Glimmers of his love and deep passion for storytelling shine a bright light on even the darkest conversations between him and Augustus. When the weary detective inquires about the meaning behind one of the victims’ hearts being cut out if its chest, Poe (ironically) comes alive, unable to contain his excitement at this opportunity to explain why he thinks that a poet was responsible for so calculated and gnarly a kill. “Well, the heart is a symbol, or it is nothing. Now take away the symbol, and what do you have?” he asks, accompanied by many hand gestures, of course. “It’s a fistful of muscle of no more aesthetic interest than a bladder.” Augustus, being the skeptic that he is, counters that this poet would have to be a quite literal one. “Oh, you cannot pretend that this act of savagery did not startle the literary resonances from the very crevices of your mind!” Poe exclaims. He even follows this up with quotes from a song by English poet Lord Suckling and even the Bible. But he doesn’t just recite these lines, he performs them, bringing a vibrancy that sharply contrasts Bale’s far more restrained and passive character.
Melling’s Edgar Allan Poe brightens an otherwise (literally) dark film and changes the way we see the macabre writer. This departure from the Poe most of us expected to see is quite refreshing (and according to Cooper, more accurate) and effective, as it provides an origin for the famous author before he wrote the horror works that would define him. Heck, Poe even says at one point in The Pale Blue Eye that he is often “misunderstood.” He exudes an innocence and nervousness when trying to convince the academy doctor that he has vertigo in order to get permission to sit out from his typical cadet duties.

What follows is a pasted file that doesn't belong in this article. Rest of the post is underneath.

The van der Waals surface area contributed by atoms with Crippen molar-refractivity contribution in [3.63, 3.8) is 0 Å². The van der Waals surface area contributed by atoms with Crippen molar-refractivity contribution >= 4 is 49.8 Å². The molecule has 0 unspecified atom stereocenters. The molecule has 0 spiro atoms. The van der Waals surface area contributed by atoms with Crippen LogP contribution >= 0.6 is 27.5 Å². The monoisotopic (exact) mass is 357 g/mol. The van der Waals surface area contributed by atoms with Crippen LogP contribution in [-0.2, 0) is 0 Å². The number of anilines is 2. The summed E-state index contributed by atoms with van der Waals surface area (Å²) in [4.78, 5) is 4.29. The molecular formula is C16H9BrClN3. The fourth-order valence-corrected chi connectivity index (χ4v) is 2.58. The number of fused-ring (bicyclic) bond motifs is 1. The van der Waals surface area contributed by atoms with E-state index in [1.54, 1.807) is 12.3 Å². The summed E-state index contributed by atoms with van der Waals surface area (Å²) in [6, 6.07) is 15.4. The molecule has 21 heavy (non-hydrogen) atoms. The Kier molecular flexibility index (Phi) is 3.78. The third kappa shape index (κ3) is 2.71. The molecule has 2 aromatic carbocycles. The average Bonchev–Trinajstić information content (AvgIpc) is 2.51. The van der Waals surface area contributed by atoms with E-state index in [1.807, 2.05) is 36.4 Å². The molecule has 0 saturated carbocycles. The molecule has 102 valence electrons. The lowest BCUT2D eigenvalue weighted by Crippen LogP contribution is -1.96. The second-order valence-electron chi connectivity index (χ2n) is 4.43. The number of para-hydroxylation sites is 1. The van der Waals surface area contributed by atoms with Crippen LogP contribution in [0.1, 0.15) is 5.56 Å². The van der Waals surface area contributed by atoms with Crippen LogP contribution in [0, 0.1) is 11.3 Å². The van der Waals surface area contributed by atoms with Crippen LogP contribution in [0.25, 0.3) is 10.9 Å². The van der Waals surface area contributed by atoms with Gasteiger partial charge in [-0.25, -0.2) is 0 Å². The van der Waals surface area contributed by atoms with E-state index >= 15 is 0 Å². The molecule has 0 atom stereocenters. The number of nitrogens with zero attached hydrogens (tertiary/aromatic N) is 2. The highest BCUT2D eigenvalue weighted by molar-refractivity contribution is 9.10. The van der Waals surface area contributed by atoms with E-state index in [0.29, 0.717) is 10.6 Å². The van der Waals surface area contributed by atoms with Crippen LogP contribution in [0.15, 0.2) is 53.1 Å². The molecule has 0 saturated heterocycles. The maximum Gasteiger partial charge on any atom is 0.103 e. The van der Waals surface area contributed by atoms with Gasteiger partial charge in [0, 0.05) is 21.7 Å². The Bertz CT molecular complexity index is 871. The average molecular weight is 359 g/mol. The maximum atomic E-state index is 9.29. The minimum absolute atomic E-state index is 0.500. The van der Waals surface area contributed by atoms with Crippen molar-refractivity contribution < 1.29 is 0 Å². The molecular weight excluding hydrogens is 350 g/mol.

Nothing is more precious than when Poe first lays eyes on Augustus Landor’s collection of books. The young poet giddily runs over to the filled shelves, so overcome with glee that the only thing he can think to blurt out is, well, “books!” His eyes scan the spines with a hunger akin to that of a kid in a candy store. “You have never interested me more,” he says with a hilarious conviction. This little one-man show even elicits a smile out of the rather stoic investigator. And man, the joy that fills Poe when he finds a book of poems by Lord Byron is just priceless.
That all being said, this iteration of Poe is certainly not all fun and games. Melling is sure to layer in the sorrow and longing that would be so prevalent in the fiction writer’s future revered works. When Augustus goes as far as accusing him of the murders, a saddened Poe informs him that if he were to take down all of the peers that wronged him, there would hardly be any left. This suffering fueled the empathy Poe had for others, and is likely what led him to burning the evidence and letting Augustus get away with the crimes he was pretending to solve. This bright-eyed, effervescent spin on the eventual death-obsessed writer is a charming and unexpected source of levity in an otherwise dreary picture. Harry Melling’s performance in The Pale Blue Eye might not be the Poe you know, but it’s the Poe you need.
The Pale Blue Eye is now streaming on Netflix.